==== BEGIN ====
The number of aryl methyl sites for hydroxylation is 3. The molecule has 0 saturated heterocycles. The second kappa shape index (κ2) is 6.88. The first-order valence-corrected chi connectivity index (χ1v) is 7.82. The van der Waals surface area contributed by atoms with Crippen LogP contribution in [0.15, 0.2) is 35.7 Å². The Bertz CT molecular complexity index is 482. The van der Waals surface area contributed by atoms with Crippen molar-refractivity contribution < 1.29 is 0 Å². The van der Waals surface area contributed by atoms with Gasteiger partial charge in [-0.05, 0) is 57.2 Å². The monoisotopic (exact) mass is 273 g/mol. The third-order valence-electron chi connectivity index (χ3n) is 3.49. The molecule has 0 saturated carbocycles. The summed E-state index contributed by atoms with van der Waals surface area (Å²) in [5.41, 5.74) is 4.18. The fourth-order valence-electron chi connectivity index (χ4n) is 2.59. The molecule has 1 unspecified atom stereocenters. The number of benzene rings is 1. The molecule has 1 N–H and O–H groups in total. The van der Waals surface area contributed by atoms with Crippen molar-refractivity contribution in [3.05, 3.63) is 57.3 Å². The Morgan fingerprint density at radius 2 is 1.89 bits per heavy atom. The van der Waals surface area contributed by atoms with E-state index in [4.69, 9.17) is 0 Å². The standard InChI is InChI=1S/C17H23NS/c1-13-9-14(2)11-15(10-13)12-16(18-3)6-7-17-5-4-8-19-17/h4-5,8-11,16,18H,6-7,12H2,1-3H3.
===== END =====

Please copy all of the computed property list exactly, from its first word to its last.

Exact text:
The number of aryl methyl sites for hydroxylation is 3. The molecule has 0 saturated heterocycles. The second kappa shape index (κ2) is 6.88. The first-order valence-corrected chi connectivity index (χ1v) is 7.82. The van der Waals surface area contributed by atoms with Crippen LogP contribution in [0.15, 0.2) is 35.7 Å². The Bertz CT molecular complexity index is 482. The van der Waals surface area contributed by atoms with Crippen molar-refractivity contribution < 1.29 is 0 Å². The van der Waals surface area contributed by atoms with Gasteiger partial charge in [-0.05, 0) is 57.2 Å². The monoisotopic (exact) mass is 273 g/mol. The third-order valence-electron chi connectivity index (χ3n) is 3.49. The molecule has 0 saturated carbocycles. The summed E-state index contributed by atoms with van der Waals surface area (Å²) in [5.41, 5.74) is 4.18. The fourth-order valence-electron chi connectivity index (χ4n) is 2.59. The molecule has 1 unspecified atom stereocenters. The number of benzene rings is 1. The molecule has 1 N–H and O–H groups in total. The van der Waals surface area contributed by atoms with Crippen molar-refractivity contribution in [3.05, 3.63) is 57.3 Å². The Morgan fingerprint density at radius 2 is 1.89 bits per heavy atom. The van der Waals surface area contributed by atoms with E-state index in [4.69, 9.17) is 0 Å². The standard InChI is InChI=1S/C17H23NS/c1-13-9-14(2)11-15(10-13)12-16(18-3)6-7-17-5-4-8-19-17/h4-5,8-11,16,18H,6-7,12H2,1-3H3.